For a long time I’ve wondered why people react a certain way when they find out I’m a pastor and a religious person. Some people will be careful around me, watching their ‘P’s and Q’s’. Others will outwardly mock faith and Christianity. They’ll make a joke about it, which is a sure sign that they are embarrassed. They’ll say religious people take their faith “too far.” And others will accuse Christians of being hypocritical, and failing to care for the poor. And yet, like Judas, these individuals usually do nothing for the poor themselves.
If I’m not careful, I’ll leap to my religion’s defense. I’ll tell them that not all churches, not all ministers or priests, are like that. I’ll try and make a case for all the good that the Church does. But, if I have my wits about me I’ll take the time to probe and listen to what’s beneath the surface.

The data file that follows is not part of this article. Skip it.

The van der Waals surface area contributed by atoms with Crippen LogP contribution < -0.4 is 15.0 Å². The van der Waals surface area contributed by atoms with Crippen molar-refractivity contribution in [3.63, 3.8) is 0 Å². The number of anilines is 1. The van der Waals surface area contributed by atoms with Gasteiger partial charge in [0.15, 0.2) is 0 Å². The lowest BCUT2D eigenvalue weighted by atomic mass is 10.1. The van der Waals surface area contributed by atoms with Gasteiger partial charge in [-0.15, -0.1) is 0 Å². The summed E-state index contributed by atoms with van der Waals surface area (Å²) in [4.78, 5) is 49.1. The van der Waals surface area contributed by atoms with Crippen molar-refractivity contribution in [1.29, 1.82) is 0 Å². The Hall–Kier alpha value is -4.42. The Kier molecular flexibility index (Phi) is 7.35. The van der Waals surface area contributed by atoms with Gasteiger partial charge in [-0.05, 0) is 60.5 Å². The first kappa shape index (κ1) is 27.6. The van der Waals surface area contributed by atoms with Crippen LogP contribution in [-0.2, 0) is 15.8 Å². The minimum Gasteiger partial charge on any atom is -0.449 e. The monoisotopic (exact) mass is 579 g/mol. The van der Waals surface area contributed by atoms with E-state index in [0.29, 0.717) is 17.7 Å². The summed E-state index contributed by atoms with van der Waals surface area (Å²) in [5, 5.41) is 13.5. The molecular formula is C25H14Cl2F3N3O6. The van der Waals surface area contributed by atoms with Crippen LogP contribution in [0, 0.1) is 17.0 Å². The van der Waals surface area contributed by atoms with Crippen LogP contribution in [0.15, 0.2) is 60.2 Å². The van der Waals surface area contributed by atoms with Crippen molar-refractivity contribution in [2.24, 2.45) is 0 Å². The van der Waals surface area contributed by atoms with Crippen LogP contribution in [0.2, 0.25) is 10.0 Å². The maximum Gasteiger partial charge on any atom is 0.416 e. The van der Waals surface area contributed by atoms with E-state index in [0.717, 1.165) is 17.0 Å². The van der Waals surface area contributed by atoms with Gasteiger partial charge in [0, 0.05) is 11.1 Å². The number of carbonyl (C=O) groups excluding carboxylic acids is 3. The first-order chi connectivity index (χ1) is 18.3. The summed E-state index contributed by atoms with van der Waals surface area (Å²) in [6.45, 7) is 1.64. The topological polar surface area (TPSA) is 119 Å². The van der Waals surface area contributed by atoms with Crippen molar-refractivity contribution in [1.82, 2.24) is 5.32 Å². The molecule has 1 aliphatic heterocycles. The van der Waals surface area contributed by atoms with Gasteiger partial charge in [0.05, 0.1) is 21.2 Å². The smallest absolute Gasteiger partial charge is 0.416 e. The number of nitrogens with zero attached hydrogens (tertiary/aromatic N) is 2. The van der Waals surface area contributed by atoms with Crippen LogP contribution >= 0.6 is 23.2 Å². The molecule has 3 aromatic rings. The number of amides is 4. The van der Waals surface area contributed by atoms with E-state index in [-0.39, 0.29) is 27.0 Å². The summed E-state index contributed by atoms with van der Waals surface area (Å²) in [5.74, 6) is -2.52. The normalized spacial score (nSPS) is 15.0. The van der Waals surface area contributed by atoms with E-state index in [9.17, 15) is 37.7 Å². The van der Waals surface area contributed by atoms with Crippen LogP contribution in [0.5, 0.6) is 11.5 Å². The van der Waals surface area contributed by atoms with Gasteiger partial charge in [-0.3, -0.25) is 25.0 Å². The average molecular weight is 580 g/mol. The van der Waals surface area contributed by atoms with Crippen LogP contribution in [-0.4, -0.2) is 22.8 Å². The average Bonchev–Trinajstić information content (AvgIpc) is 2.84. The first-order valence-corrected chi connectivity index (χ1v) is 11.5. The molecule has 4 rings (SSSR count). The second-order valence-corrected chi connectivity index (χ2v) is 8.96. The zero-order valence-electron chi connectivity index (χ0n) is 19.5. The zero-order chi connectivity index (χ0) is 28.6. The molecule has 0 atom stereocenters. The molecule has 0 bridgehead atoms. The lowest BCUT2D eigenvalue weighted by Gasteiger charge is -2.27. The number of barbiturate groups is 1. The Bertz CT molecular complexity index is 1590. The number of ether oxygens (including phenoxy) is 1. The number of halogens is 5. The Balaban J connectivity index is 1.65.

What is this embarrassment? What is this resistance? Were you hurt by religion in the past? Or are you fearful of what would be revealed if you opened up? Does Jesus’ invitation to intimacy with him trouble you?
A few years back, I was in a learning environment with Jewish Rabbinical students. In our “Group” times we were supposed to talk about our relationships with one another. One student asked, if we were sexually attracted to another member of the group, would this be a place to talk about it? Here I was, in a setting quite different from my own, with people I had just met – and this was the topic of conversation! I was visibly uncomfortable with it.
I discovered these Jewish students were surprisingly comfortable talking about intimacy. And they gently teased me about my discomfort with the subject, seeing it as typical for a waspy Christian. They were both amused and annoyed by the Christian tradition that Jesus was never married and did not have physically intimate relationships.